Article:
But the truth is, if we look at some of these oth­er out­comes that are very med­ic­ally ori­ented, we do have the best sys­tem in the world. For in­stance, if you do have dia­betes, you are more likely to see a spe­cial­ist in a quick­er time than any­where else in the world. For a seni­or who needs a hip re­place­ment, they will get that fast and well. So there are many things about our health care sys­tem that are the best in the world. It’s just not al­ways the same things that meas­ure health.

Your re­search really zoomed out to look at what coun­tries spend on health out­side the clin­ic walls, and on things like hous­ing and edu­ca­tion. What did the num­bers show about these in­vest­ments in so­cial ser­vices?

Lauren Taylor, Bradley's coauthor, is a presidential scholar of public health and medical ethics at Harvard Divinity School and is former program manager at the Yale Global Health Leadership Institute. (Chelsea Williams) Chelsea Williams

The best way to think about this is that, in the U.S., for every dol­lar we spend on health care, we spend about 55 cents on these oth­er so­cial ser­vices. If we go to West­ern Europe, par­tic­u­larly Scand­inavia, for every dol­lar they spend on health care, they spend 2 [dol­lars] on so­cial ser­vices. It’s al­most in­ver­ted. It’s really quite dra­mat­ic.

Why do you think that so­cial-ser­vice spend­ing turns out to be so much more cost ef­fect­ive than health care spend­ing? It seems a little coun­ter­in­tu­it­ive.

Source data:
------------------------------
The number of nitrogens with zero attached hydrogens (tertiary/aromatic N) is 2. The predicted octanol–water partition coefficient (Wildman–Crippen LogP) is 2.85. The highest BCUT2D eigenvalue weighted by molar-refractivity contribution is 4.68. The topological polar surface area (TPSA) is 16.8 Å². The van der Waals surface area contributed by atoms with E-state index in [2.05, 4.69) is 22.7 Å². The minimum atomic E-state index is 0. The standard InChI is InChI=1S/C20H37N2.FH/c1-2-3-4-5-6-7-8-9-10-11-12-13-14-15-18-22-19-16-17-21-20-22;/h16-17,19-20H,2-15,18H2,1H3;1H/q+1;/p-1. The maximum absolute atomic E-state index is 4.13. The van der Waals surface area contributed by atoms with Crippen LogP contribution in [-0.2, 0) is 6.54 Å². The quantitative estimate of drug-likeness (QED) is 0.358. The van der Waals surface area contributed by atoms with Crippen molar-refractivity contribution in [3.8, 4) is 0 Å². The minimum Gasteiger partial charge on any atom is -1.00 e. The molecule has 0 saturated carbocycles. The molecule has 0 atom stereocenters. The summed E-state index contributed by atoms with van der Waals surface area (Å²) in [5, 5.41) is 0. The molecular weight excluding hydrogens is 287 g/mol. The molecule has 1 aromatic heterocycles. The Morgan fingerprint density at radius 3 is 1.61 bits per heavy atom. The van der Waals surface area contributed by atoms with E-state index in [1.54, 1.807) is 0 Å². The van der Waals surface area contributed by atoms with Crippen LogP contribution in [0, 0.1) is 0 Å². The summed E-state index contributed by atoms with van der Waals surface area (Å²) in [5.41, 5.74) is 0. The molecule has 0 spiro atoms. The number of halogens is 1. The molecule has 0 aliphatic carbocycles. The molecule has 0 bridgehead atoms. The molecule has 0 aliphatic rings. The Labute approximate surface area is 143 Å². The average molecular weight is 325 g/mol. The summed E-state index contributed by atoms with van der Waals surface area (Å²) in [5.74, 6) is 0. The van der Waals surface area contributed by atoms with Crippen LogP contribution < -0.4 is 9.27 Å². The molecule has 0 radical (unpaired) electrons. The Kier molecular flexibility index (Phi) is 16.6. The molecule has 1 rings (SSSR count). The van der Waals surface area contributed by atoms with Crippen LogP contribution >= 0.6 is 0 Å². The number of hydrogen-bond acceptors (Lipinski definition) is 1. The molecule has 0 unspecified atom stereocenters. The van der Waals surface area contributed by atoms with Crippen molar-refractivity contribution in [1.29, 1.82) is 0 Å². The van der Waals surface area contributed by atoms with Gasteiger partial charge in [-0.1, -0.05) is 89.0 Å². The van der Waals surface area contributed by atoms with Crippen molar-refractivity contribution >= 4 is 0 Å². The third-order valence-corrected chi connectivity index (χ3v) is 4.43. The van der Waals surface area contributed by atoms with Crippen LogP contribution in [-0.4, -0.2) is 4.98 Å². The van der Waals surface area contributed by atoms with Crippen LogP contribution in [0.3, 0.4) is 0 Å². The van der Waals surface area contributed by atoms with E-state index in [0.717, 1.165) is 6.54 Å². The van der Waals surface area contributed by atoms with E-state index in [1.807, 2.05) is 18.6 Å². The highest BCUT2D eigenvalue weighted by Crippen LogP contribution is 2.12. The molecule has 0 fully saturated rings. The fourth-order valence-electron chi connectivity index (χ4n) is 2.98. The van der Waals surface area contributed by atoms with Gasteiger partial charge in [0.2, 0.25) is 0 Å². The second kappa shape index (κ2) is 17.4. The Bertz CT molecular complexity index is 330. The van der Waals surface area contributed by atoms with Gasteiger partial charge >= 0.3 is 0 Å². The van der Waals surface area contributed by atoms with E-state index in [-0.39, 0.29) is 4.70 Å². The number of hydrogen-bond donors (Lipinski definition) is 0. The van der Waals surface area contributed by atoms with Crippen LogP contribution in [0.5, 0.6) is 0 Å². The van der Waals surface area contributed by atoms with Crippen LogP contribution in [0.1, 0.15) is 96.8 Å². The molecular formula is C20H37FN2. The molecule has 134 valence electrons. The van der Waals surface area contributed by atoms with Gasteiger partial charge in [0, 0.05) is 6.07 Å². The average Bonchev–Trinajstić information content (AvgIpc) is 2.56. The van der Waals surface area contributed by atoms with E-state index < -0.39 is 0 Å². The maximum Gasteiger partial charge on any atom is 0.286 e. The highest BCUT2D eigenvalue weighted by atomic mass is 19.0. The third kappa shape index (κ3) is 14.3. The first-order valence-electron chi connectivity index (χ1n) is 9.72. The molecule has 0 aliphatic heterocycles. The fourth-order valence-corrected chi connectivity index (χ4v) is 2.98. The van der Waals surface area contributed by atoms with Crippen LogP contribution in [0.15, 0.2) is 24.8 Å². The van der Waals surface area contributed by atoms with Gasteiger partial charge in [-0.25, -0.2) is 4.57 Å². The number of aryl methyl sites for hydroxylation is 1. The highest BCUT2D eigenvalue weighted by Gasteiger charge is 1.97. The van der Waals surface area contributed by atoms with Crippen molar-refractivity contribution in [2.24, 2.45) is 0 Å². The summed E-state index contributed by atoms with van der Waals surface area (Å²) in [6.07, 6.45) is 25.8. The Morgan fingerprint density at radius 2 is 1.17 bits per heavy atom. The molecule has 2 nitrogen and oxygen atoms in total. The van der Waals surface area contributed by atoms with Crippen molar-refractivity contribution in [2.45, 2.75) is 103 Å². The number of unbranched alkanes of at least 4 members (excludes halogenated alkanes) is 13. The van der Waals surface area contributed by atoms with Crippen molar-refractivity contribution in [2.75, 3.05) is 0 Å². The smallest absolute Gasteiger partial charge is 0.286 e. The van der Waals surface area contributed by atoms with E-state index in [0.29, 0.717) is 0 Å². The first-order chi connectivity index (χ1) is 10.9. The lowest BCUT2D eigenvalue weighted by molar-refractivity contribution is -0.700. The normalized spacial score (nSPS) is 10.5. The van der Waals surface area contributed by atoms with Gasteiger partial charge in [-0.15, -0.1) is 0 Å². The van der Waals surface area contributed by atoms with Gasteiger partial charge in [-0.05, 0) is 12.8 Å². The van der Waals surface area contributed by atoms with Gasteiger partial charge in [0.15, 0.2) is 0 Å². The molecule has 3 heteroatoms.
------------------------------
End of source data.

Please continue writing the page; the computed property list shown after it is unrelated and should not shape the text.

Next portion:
In de­term­in­ants of sev­er­al very com­mon chron­ic dis­eases, we see something very dif­fer­ent. Sev­enty per­cent of colon can­cer and stroke is really heav­ily con­trib­uted to by nu­tri­tion, ex­er­cise, sleep, stress, work en­vir­on­ment — so­cial and be­ha­vi­or­al factors. And people say 80 per­cent of heart dis­ease is strongly tied to these factors, 90 per­cent of adult on­set of dia­betes. We tend to see it at the very end, when the per­son has the acute event. They have a heart at­tack, and they need to go to the hos­pit­al. And of course at that time, the an­gioplasty is the thing, but if we were to look at the life­time, we would say, “Well, it had noth­ing to do with the an­gioplasty.” It had to do with what the per­son was eat­ing and the ex­er­cise and the kind of stress en­vir­on­ment they had, and the kind of hous­ing they had, and edu­ca­tion.

Most of your early re­search was on how to im­prove the qual­ity of med­ic­al care? How did you come to this pro­ject, fo­cused on the non­med­ic­al side of things?

American Health Care Paradox cover National Journal

Al­ways in the back of my mind was that no mat­ter how good our med­ic­al sys­tem is, we are still not as healthy a pop­u­la­tion. I got to a point, I was teach­ing a course in the his­tory of health policy and really star­ted think­ing to my­self: Why has this stat­ist­ic been here for 30 years? We’re just spend­ing so much, but we’re not get­ting so much, and that’s when it really hit me: OK, qual­ity of med­ic­al care is im­port­ant, but it’s not everything.

In your book, you call for a great­er co­ordin­a­tion between the pro­vi­sion of health care and oth­er ser­vices, such as hous­ing and food and trans­port­a­tion. Are these ser­vices typ­ic­ally bundled to­geth­er in oth­er coun­tries? Why don’t you think they are in the U.S.?